Miriam Parker’s Vision

I caught up with Miriam Parker as the 15th annual Vision Festival nears. Vision is presented by Arts for Art and is the “premier multidisciplinary celebration of jazz music, dance, poetry and art.” This year’s theme is the “Creative Option.” The events run from June 20 through June 30. That’s 11 days in 7 venues around town.

People are always lamenting that there is nothing to do. There are plenty of things to do if you have enough guts to venture from the mundane world of predictable music in predictable venues. Miriam Parker is at the forefront of this underground dance/art/music thing. My pal Lupe Ramos took me to see her perform down on Rivington a few months back and I left inspired. Miriam was my savior on many occasions when she was making things work over at La Esquina, still my favorite place in town. She was the voice of reason for me at The Box, an often unreasonable place . Everybody is talking about Serge Becker’s new offering Café Lily. Miriam will be a friendly and familiar face when it clears the opening hurdles.

Tell me what you do? What do I do? I wear many hats. I work with Serge Becker, opening most of his new ventures. I spend much of my time in Buddhist studies. It is the main tool that I use to prepare my body and mind, to have clear intentions in all my endeavors. I am a dancer, and I work mainly with artists. I work at the arts organization Arts for Art.

What projects are you working on now ? I am opening Cafe Lily with Serge. I am getting ready for the Vision Festival. I am working on a project called the Crow series which is a site-specific installation with video, dance and music. Possibly working with RZA on his new film produced by Tarantino, a Kung Fu flick. I am doing the dance scenes.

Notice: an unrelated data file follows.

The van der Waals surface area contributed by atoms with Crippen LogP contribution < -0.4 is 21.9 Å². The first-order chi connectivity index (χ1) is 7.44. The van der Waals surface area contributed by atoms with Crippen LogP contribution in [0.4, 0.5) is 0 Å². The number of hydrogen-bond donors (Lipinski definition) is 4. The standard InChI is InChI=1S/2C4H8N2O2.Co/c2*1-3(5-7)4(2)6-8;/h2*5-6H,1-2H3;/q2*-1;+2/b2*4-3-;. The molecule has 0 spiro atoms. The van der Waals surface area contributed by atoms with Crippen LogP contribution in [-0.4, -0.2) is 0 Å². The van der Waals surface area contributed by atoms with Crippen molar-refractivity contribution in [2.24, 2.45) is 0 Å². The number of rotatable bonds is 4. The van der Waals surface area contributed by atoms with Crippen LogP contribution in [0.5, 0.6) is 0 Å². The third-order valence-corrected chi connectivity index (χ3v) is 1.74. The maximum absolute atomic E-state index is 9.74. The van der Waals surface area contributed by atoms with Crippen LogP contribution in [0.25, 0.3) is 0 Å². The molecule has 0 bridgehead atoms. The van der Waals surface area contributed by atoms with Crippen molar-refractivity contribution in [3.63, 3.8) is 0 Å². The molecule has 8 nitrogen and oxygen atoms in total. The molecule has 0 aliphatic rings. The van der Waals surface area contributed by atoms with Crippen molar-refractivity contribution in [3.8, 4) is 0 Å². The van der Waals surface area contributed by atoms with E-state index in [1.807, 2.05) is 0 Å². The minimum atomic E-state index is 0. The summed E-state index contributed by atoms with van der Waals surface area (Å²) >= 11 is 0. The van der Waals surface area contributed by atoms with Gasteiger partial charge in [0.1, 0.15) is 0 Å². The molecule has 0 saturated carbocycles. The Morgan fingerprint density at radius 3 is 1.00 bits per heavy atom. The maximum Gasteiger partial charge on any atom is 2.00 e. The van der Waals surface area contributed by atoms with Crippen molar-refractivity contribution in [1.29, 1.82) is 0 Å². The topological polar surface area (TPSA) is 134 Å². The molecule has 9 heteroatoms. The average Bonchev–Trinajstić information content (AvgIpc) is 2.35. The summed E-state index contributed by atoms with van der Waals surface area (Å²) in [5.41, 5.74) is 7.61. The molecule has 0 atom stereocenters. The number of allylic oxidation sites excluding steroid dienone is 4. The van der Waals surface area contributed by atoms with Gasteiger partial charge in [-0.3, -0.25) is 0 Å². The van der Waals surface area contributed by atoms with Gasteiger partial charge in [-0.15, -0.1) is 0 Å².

What do you want to do in the future? I hope to open a spa with Serge and introduce new ways for me to more directly integrate my worlds, introducing lifestyle changes. I’d like to open a center for innovative art, music, dance and thinking. If that is to big then just create an NYC-based salon/collective that mimics the relationship that Merce Cunningham, John Cage and Robert Rauschenberg had. For me living a creative life is everything. It was much easier to make money as an administrator, but writing and designing are much more rewarding. You are dedicated to an artistic lifestyle. Tell me all about it. After barely surviving The Box and then spending a year at the peaceful Mercer Hotel, I began to crave my artistic roots and also the old LES, which had been such a hub for new art–a place where artists could find new ways to express themselves. With all the changes in New York nightlife–with all the rules and regulations–I miss the individual expressions of nightlife. I crave the innovative and creative side to things. This festival could not be more New York. But for some reason, the NYC art world has abandoned these roots. This festival gives us a chance to reconnect to some of the sources of inspiration that have fueled music careers of well-known artists such as Paul D. Miller, The Roots Henry Rollins, and Vernon Reid. We keep it homegrown with homemade food in our cafe/cocktail area. It is truly a meeting place for the underground.

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